PHILADELPHIA, PA—Since 1971, the iconic blue neon sign flashing “Philadelphia International Records” over the studio at 309 S. Broad St. has welcomed some of Philadelphia’s greatest soul artists for recording sessions at the city’s famed studio. Founded by Rock and Roll Hall of Fame producer/songwriters Kenneth Gamble and Leon Huff, the studio/record label headquarters became known as the birthplace of the “Sound of Philadelphia,” with singles including “Love Train” by the O’Jays, “TOSP (The Sound Of Philadelphia)” by MFSB, and “Ain’t No Stoppin’ Us Now” by McFadden & Whitehead, produced on site.
Originally the facility was two studios, built by Cameo Parkway in 1963; a few years later, it was renovated and renamed as Regent Sound Studios, where it hosted acts such as Hall & Oates and Stevie Wonder. In the early 1970s, Gamble and Huff purchased the facility, turning one studio into offices and leasing the other studio to Sigma Sound, which named the site Sigma Sound South, recording the production team’s work there until Gamble and Huff ended the lease in 1988 and took over the facility, using it mainly for archiving and creating compilations.
After suffering a devastating arson fire back in 2010, when an inebriated man broke into the studio’s offices and set fire to it, destroying much of the facility’s priceless memorabilia, the studio was unable to repair the building. On October 15, CBS Philadelphia reported the property was sold to Dranoff Properties, which will demolish the building to make room for a condo and hotel.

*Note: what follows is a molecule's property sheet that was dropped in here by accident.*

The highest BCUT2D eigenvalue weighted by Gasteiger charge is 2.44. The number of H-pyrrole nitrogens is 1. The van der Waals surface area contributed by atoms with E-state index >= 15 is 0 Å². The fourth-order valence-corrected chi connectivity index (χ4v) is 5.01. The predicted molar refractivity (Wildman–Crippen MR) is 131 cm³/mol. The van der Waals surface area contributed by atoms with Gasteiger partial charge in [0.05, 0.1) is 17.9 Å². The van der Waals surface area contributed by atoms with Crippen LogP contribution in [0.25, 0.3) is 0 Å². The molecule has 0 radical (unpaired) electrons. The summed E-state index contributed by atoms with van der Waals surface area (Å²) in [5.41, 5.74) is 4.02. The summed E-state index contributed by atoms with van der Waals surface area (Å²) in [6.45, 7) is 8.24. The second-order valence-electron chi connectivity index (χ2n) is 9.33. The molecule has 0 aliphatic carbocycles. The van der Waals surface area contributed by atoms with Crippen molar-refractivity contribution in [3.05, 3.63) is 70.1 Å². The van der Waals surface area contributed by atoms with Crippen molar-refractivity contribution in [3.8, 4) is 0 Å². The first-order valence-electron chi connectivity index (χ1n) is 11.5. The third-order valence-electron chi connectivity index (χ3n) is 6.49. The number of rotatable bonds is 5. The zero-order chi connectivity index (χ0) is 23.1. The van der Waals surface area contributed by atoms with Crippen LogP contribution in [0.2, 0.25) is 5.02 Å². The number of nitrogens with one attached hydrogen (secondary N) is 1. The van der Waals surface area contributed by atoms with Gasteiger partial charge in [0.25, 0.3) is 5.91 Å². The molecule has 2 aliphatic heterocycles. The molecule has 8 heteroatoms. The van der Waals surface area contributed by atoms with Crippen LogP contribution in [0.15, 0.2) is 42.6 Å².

“It’s bittersweet,” Chuck Gamble, executive vice president of Gamble-Huff Music, told CBS. “Here’s an entity that my uncle and his partner created some 50 years ago…. The Jacksons recorded here, Elton John, and many others.”
The blue neon sign was removed in mid-October in preparation for the demolition, marking the end of an era in the city’s musical history. The 2010 fire destroyed most of the office space at Philadelphia International Records, while much of the studio space, including the original orange shag carpet, was saved. However, at the time, most of the company’s revenue came through licensing and marketing, rather than recording.
The sign and all surviving memorabilia will be put in storage, with the eventual plan to create a museum to permanently house the historic items.
Kenneth Gamble and Leon Huff